The Democrats’ Real Diversity Problem

Representative Joseph Crowley, Democrat of New York.

The news outlets that cover Congress obsessively have been reporting that Joseph Crowley, a Democratic representative from Queens, appears perched to succeed Nancy Pelosi as the leader of the House Democrats.

Of course, Ms. Pelosi has no known plans to go anywhere. But many who monitor congressional races closely sense that she might emerge from the midterm elections in a vulnerable position. That is, some Democratic candidates running in swing districts will decide — following Conor Lamb, who recently pulled a big upset in a Republican-leaning district in southwestern Pennsylvania — that they’ll improve their chances of winning by declaring that they will not vote to make her the speaker should their party take back control of the House. If that number turns out to be on the high side, Ms. Pelosi’s ability to corral the necessary 218 votes to clinch the speakership will be called into question, and another Democrat might challenge her.

Mr. Crowley, according to these reports, is getting close to locking down the right to be that Democrat. My own reporting affirms that he’s generally well liked by most Democrats and, as the fourth-ranking Democrat in the House, is adept at the kind of glad-handing that someone in his position needs to do to secure promises of future votes.

Well, good for him — if he has done the work, he has done the work. But aren’t there a couple of things that are strange about this picture?

The first issue is the diversity angle. Democrats venerate diversity as they do no other value. Yet the party’s Senate leader is a white man, Charles Schumer. Many will wonder whether a party that now gets nearly half of its votes from nonwhite people — 46 percent of Hillary Clinton’s 2016 vote was from nonwhites — should be led nationally by two white people.

The full picture is actually even a little weirder. Mr. Crowley would not be a shoo-in should Ms. Pelosi not be able to get the votes. There are two others who want the job: Steny Hoyer of Maryland, the current No. 2 and Ms. Pelosi’s rival of 50 years; and Tim Ryan of Ohio, who challenged Ms. Pelosi two years ago for the minority leader job and lost, 134 votes to 63.

So, should Ms. Pelosi decide not to seek the speakership again, the main contenders to replace her, at least as of now, would be three white men. For a Democratic Party leadership post in 2018! That sounds more like a race for Queens borough president in 1961.

To me, though, the diversity issue isn’t even the main problem. Even if two white men ended up leading the Democrats, no one would doubt that the Democratic Party is the multiracial party. That much is well established, and presumably Mr. Crowley (or whoever) would name a Rainbow Coalition-ish leadership team and surely have a woman as his No. 2.

The bigger problem is geographic. If Mr. Crowley became the House Democrats’ leader, the Democrats would be led by two legislators from New York City. And that is deeply weird.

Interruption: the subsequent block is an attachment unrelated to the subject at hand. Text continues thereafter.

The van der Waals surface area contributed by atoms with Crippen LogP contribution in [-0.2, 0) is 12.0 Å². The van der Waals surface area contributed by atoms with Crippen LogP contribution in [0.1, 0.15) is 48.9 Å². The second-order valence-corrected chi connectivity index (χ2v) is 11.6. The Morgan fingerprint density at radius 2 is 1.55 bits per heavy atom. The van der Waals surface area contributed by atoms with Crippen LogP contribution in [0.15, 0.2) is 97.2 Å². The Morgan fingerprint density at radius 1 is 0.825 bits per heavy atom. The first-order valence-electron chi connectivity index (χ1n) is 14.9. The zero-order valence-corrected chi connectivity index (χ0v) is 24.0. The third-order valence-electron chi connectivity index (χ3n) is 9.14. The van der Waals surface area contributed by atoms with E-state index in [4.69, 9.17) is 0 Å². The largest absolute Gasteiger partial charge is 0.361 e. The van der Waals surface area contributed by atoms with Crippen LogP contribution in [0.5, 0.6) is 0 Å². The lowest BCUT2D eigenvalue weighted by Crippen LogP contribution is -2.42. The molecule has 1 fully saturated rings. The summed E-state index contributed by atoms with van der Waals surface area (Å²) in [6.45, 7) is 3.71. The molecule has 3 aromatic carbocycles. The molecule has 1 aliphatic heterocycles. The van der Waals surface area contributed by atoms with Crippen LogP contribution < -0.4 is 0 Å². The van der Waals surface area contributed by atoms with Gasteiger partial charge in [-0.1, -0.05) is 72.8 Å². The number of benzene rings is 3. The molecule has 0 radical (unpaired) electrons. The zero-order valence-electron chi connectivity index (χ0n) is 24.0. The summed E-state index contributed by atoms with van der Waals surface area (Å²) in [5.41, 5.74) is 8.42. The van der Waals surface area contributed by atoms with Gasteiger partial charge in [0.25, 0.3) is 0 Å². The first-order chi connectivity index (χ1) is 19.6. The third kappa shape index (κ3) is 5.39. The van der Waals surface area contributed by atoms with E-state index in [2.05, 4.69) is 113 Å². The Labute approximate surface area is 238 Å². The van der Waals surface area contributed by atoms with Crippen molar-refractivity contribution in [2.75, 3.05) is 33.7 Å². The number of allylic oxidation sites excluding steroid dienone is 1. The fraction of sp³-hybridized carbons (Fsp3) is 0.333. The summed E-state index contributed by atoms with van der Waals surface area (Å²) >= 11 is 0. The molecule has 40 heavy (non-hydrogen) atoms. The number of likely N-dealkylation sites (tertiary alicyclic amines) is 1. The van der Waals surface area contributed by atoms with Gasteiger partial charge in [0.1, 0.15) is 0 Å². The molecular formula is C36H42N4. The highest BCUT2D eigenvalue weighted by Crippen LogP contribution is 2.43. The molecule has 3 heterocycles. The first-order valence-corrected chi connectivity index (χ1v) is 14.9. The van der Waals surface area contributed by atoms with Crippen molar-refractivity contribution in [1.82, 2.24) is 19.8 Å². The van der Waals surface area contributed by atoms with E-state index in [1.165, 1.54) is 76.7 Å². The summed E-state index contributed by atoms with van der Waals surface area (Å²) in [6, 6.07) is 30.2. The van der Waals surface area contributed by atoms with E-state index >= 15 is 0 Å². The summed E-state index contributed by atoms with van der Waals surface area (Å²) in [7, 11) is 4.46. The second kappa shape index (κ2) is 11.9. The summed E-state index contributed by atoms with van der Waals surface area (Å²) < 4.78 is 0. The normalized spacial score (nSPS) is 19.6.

The Democrats are coming off an election in which their presidential candidate won only 487 of the nation’s 3,141 counties. Four years before, Barack Obama won just 689 against Mitt Romney. The party is in severe geographic retreat, and it has happened with alarming speed.

If I told you that Democrats once controlled the governors’ mansions in the unlikely states of Tennessee, Wyoming, Arkansas, Kansas and Oklahoma, what year would you think I was referring to? Maybe 1987? Nope. Up through the 2010 elections, Democrats governed all these states. Likewise, the Democrats had a House majority until those elections. They controlled seats in large swaths of North Carolina, Tennessee, Georgia, Minnesota, Wisconsin, both Dakotas, Indiana, West Virginia and Appalachian Ohio.

They held up to 257 seats in those days. They got decimated in 2010 and 2014, and maybe there just wasn’t that much they could have done about it. But they could have identified some young comers from swing and heartland states and elevated them to positions of greater prominence than they did. For example, in the 114th Congress (2015-2016), the Democrats had nine leadership positions — and only one was held by a representative from a state that didn’t have a coastline.

And if you’re wondering whether the Republicans do the same thing in reverse, no, they don’t. Their Senate leader, Mitch McConnell, comes from their Southern base, but their last three House leaders have been from Wisconsin, Ohio and Illinois — two purple states and one blue one. Kevin McCarthy, the party’s No. 2 in the House and the leading contender to replace Paul Ryan as its leader this fall, comes from California.

Mr. Schumer is a very skilled legislative leader. So for that matter is Ms. Pelosi, whatever her perceived liabilities. And maybe Mr. Crowley is Lyndon Johnson and William Pitt the Elder rolled into one. But if Democrats charge into 2020 advertising themselves as the party of New York and California, the rest of the country will notice.

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